How to Calculate Lifetime Value

How to calculate lifetime value in order to make sure you understand exactly how much cash each customer represents.

Every business needs customers in order to survive. On one hand, the method for succeeding in business may seem rather simplistic: Get customers, make sales, succeed. Of course, in business, nothing is that simple. You have to spend money to get new customers, and then you have to spend money to support your business. Customers should add revenue to your business, but the cost of getting that customer — and then the total revenue they generate — are extremely important metrics to consider.  Ultimately, this number can be determined by the lifetime value (LTV) that a customer brings to your business. Increasing the customer lifetime value is vitally important for helping your business grow and succeed. 

What Does Lifetime Value Mean?

Customer lifetime value (CLV or CLTV) is a vitally important metric for your business. It is the term used to describe the total monetary value that the average customer brings to your business. Value here is meant to be defined as cold, hard cash. The more money a customer spends at your business, the more a customer’s lifetime value increases. However, a customer’s lifetime value cannot simply be calculated as pure, gross revenue. It’s more complicated than that. Customer lifetime value also includes factors related to:

  • Customer retention: refers to how much a business has to spend in order to keep a customer.
  • Customer acquisition cost (CAC): refers to how much it costs you to acquire a customer in the first place. Many factors can be included in this calculation, including money spent on a marketing budget or marketing efforts, the cost of the time a staffer spends, administrative costs related to customer onboarding, and more. 
  • Ongoing operating costs: includes the cost of actually producing your product or service. 

Why Is Lifetime Value Important?

Lifetime value is important because it factors in costs that are often hidden by mere examinations of your gross revenue or average revenue per user (ARPU). It gets at the costs associated with customer acquisition, ordering new goods and services, administration, and more. It can also be extremely useful for helping you determine the best way to spend your limited marketing and advertising dollars: If you know you can increase the average lifetime value of a customer by spending more money in a couple of areas, you can save money and target it in a more surgical manner. This will lead to greater profits for your business.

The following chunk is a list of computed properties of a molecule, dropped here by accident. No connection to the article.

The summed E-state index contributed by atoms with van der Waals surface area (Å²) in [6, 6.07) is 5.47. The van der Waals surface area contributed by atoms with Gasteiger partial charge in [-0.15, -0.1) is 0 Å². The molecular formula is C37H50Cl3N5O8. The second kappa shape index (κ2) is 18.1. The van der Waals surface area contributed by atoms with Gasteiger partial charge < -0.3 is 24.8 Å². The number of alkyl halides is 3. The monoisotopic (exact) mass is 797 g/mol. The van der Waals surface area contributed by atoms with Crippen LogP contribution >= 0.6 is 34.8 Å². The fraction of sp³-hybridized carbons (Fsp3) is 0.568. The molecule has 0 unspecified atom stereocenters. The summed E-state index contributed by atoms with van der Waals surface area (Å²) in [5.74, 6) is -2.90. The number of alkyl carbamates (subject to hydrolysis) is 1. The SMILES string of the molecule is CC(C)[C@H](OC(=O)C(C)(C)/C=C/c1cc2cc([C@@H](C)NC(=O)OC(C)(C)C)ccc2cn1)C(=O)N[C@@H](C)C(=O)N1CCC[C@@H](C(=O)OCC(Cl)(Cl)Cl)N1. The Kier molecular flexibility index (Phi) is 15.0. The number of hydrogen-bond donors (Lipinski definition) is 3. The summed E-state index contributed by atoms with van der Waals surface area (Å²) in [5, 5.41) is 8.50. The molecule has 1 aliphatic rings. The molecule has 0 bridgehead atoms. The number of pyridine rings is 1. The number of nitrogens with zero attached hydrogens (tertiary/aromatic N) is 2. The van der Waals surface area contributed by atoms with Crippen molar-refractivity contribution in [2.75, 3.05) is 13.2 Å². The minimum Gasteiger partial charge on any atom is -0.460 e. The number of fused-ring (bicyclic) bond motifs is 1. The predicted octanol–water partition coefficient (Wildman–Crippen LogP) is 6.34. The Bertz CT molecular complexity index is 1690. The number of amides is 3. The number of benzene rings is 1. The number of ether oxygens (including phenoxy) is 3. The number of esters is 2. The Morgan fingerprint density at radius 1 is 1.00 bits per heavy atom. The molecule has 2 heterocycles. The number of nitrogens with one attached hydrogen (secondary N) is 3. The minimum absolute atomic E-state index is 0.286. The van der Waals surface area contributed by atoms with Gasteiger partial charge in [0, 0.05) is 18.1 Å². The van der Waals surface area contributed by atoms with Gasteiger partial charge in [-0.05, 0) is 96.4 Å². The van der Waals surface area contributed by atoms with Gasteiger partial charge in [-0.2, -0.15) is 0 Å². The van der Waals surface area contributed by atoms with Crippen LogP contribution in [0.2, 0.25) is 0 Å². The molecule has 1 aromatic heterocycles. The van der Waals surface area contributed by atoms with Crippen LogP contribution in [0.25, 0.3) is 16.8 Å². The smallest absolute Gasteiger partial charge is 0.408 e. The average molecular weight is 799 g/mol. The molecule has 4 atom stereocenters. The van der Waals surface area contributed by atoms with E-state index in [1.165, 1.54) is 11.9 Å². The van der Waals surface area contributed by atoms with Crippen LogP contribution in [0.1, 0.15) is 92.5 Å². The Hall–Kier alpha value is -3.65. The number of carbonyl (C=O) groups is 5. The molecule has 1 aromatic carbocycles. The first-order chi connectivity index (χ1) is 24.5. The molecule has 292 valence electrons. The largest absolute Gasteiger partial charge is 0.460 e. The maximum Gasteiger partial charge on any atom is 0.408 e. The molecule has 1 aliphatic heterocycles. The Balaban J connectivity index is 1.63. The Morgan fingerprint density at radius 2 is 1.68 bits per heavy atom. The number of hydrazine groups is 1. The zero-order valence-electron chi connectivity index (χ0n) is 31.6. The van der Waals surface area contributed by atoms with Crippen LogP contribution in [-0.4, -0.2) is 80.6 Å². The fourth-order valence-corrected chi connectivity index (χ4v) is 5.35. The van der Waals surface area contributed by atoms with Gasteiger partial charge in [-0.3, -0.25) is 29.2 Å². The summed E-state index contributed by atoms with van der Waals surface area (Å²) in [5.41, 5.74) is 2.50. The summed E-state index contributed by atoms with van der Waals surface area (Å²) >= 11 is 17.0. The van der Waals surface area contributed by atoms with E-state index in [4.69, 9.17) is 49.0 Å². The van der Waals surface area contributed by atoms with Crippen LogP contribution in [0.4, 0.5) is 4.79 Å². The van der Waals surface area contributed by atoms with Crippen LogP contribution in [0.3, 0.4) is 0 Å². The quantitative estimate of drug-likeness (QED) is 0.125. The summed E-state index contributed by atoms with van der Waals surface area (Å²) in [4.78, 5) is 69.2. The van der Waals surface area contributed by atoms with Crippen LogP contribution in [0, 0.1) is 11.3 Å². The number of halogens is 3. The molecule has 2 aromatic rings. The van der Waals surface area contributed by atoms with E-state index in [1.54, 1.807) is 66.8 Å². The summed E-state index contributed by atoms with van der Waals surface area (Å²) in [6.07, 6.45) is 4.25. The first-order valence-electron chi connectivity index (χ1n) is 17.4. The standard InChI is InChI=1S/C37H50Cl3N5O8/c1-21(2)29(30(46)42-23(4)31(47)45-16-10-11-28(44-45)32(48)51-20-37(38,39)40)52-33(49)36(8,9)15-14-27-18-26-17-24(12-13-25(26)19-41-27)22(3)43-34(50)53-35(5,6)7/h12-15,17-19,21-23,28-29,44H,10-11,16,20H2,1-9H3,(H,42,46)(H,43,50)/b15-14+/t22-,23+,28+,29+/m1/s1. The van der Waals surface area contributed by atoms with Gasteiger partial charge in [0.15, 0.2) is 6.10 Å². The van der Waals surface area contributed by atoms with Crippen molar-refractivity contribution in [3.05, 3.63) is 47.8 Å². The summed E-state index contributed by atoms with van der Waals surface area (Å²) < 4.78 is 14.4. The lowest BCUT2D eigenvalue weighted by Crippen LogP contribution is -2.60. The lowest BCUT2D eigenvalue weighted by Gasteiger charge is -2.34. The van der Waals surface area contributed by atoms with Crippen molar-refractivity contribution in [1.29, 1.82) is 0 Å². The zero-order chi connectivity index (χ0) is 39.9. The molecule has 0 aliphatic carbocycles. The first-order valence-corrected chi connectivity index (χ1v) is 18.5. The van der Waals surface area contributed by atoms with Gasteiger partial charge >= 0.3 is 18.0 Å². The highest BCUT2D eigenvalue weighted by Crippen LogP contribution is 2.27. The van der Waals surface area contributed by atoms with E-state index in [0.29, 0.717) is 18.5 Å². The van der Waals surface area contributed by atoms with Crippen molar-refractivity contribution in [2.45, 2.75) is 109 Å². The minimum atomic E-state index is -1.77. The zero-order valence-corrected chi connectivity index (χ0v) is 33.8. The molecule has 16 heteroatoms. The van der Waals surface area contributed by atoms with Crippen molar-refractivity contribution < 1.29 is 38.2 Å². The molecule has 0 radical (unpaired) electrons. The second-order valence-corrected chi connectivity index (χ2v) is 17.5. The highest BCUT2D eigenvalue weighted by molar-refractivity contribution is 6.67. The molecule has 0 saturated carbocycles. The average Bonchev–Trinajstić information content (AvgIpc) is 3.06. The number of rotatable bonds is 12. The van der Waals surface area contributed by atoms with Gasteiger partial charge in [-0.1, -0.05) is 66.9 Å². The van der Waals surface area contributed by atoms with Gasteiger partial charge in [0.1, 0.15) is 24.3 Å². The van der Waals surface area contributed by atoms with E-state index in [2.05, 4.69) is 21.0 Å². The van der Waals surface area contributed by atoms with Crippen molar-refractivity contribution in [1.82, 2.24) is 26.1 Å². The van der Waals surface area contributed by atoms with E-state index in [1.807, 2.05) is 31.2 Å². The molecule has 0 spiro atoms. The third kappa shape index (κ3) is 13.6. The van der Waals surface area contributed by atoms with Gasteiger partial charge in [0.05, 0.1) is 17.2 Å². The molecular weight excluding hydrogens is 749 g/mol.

How Do You Calculate Lifetime Value?

There are many customer lifetime value formulas that can be used to calculate the lifetime value of a customer:

  • By using the average lifetime value of a customer, which is determined by dividing the total revenue by the number of orders a customer makes;
  • By using the customer value, which is the average purchase frequency rate multiplied by the average purchase value; or
  • By using the customer lifetime value, which is the customer value times the average customer lifespan. 

As you can see, calculating customer lifetime value requires that you have access to good and up-to-date data. This may mean that you need appropriate IT upgrades and dashboards to make the appropriate calculations. You may also need to look into appropriate SAAS in order to ensure that you are constantly getting access to this data. 

How Does Lifetime Value Impact Your Revenue?

Analyzing and attempting to increase the lifetime value of your customers can and does make a positive impact on your revenue because it forces you to pay attention to the interworkings of your business.

Using the various calculations above allows you as the business owner to be able to “pop the hood” and see what is working and what isn’t. Maybe there are paid marketing campaigns that are losing their efficiency. Maybe your content marketing efforts are starting to pay off. Because lifetime value involves various metrics, this helps you understand what really makes your business tick. It tells you why existing customers decided to shell out for your good or service.

Remember, finding new customers is expensive too. Increasing the amount that you sell to existing customers is easier and cheaper than acquiring new customers. 

What Should be Considered When Calculating Lifetime Value?

As noted above, a variety of revenue and expenses are considered when calculating the lifetime value of a customer. However, many other factors also play a role when making this overall calculation. This is more than just the individual factors that go into supporting and serving each individual customer, as you also have to examine broader features of your business. This includes:

  • A slew of different revenue factors: including total revenue, number of customers, your profit margin, average purchase frequency, and more. 
  • Customer satisfaction with your business: which can impact customer loyalty. A happy customer is more likely to stay with your business, resulting in a higher customer retention rate and an increased likelihood to be receptive to a potential upsell. This can be increased by ensuring that you are fulfilling all of your customer’s needs and providing appropriate levels of customer support. Building good customer relations is a “soft” factor, but a vitally important one, as loyal customers are also valuable customers.